ABC (Sun., May 11 and Mon., May 12, 9 p.m. ET)


He hasn't been available for comment in over 90 years, but we feel safe in saying that novelist Jules Verne would prefer this version of his 20,000 Leagues to the CBS movie aired in March. Not that it's any more faithful to the original, but at least the ABC mini-series works the author's name into the dialogue a couple of times. Besides, as a sci-fi-fantasy enthusiast, Verne would likely applaud this production's superiority in sets and special effects. And finally, as the character's creator, Verne would have to be impressed by the star power Michael Caine brings to the role of Captain Nemo, the mysterious submarine commander determined to found a new world order underwater. Ben Cross performed competently on CBS, but Caine's fleeting half smiles, alternately charming and chilling, are worth sailing a long way to see.

It's just too bad Nemo has to attack an American frigate and take captives from that ship on his 1867 voyage to the fabled lost city of Atlantis. They weigh down the sub with their extraneous emotional cargo. Unappreciated young scientist Pierre Arronax (Patrick Dempsey) comes burdened with nightmares featuring his father, the contemptuous Prof. Thierry Arronax (John Bach), as well as a troubling desire for his father's mistress, the compassionate Lydia Rawlings (Kerry Armstrong). Pierre's friend Cabe Attucks (Adewale Akinnouye-Agbaje), an African-American who happens to be the grandson of pre-Revolutionary War patriot Crispus Attucks, bears heavy concerns about slavery and saving the whales. Clearly these two need the relief of female companionship, so the film gives Nemo a scientist daughter, Mara (Mia Sara), for Pierre to fall for, while an exotic diver called Imei (Cecily Chun) drops in to bond with Cabe. A third male prisoner, brawny harpooner Ned Land (Bryan Brown), keeps trying to escape—perhaps out of unspoken sexual frustration.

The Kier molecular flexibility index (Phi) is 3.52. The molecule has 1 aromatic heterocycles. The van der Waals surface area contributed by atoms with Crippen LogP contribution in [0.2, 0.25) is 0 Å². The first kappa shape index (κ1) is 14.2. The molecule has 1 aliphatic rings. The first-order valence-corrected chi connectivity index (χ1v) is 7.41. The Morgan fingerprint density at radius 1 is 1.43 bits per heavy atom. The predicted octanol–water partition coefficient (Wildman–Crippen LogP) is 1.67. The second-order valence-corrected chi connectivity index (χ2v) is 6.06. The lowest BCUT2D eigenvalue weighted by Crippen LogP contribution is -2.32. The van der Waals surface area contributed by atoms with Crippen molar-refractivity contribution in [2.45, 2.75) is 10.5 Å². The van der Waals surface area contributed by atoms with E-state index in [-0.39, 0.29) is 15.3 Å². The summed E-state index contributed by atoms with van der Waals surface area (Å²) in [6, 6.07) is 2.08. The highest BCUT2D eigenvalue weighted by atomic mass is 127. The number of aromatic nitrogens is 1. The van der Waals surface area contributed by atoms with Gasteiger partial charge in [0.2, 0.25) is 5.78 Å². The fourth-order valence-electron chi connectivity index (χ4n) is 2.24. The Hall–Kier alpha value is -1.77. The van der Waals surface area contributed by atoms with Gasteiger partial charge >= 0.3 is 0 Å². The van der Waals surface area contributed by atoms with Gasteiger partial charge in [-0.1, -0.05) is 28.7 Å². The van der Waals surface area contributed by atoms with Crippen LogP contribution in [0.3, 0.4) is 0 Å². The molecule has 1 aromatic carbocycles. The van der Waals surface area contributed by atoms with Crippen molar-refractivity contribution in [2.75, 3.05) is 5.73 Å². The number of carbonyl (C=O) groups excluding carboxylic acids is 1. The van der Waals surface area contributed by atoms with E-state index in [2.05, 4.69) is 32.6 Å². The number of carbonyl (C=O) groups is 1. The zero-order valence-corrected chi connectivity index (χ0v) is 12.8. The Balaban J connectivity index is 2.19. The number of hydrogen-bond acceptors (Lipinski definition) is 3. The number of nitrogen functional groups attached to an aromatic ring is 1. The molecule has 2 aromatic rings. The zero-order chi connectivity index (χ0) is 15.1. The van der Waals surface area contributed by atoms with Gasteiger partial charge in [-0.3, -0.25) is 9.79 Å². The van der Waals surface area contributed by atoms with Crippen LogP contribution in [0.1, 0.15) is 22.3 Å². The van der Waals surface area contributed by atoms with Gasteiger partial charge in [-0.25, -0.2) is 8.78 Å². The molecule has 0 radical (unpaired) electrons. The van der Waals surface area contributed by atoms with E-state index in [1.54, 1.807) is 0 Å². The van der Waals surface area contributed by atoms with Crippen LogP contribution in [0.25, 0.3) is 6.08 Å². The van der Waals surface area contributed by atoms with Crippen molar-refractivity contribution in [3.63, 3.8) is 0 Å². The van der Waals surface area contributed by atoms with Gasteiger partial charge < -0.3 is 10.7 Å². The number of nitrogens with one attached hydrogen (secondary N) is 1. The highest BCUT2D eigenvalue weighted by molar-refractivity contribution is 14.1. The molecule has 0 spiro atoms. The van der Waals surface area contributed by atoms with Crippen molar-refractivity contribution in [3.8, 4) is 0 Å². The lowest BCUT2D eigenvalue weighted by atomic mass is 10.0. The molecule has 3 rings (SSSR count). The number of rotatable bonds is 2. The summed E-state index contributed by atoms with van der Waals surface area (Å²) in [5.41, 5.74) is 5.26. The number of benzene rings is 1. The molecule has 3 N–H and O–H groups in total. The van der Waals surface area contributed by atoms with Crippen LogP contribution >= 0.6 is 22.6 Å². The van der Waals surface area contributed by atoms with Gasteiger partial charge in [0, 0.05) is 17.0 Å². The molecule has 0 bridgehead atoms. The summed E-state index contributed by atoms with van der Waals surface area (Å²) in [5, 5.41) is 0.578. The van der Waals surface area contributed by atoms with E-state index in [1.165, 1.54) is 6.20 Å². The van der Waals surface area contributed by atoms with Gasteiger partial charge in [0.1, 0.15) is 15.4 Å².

CBS (Sun., May 11; Tues., May 13, and Wed., May 14, 9 p.m. ET)


The soft-spoken but awesomely powerful Mafia chieftain. The sheltered youngest son for whom he envisions a brilliant career in some lawful endeavor. The somber interior photography that makes it look as if the Mob holds its meetings in a monastery. Part 1 of The Last Don could almost pass for a remake, if not a parody, of Francis Ford Coppola's classic 1972 movie The Godfather—except this time the favorite son gets whacked in the first quarter hour. The similarity is probably unavoidable, since both are based on Puzo novels set in the world of famiglia, omerta, et cetera. But in Part 2 the drama establishes its own intriguing identity, as well as an irresistible narrative momentum. By Part 3 you won't be able to tune out this miniseries any more than a debtor can shake a loan shark.

In the central role of Don Domenico Clericuzio, who rules his criminal empire from a fortresslike Long Island estate, Danny Aiello achieves maximum credibility with minimal overt effort, as befits a character accustomed to commanding compliance with a wave of the hand. Also outstanding is Joe Mantegna as the Don's nephew Pippi De Lena, an accomplished assassin with an impulsive nature and just an ounce of human feeling. But it's the next generation that gradually takes center stage: Pippi's handsome son Cross De Lena (Jason Gedrick), who branches out into semi-legitimate business from Las Vegas to Hollywood, and Dante Clericuzio (Rory Cochrane), a wild killer born of the Don's insane daughter Rose Marie (Kirstie Alley). Although director Graeme Clifford and scriptwriter Joyce Eliason find time to satirize the film industry, as represented by boorish studio executive Bobby Bantz (Robert Wuhl) and butt-kicking director Dita Tommey (k.d. lang), we never stray too far from the collision course traveled by Cross, the young man of respect, and Dante, the bad seed.

The Last Don has a number of weaknesses, including Daryl Hannah's uninspiring performance as Cross's love, screen goddess Athena Aquitane. But in six hours the dull moments are remarkably few.

PBS (Man., May 12, 9 p.m. ET)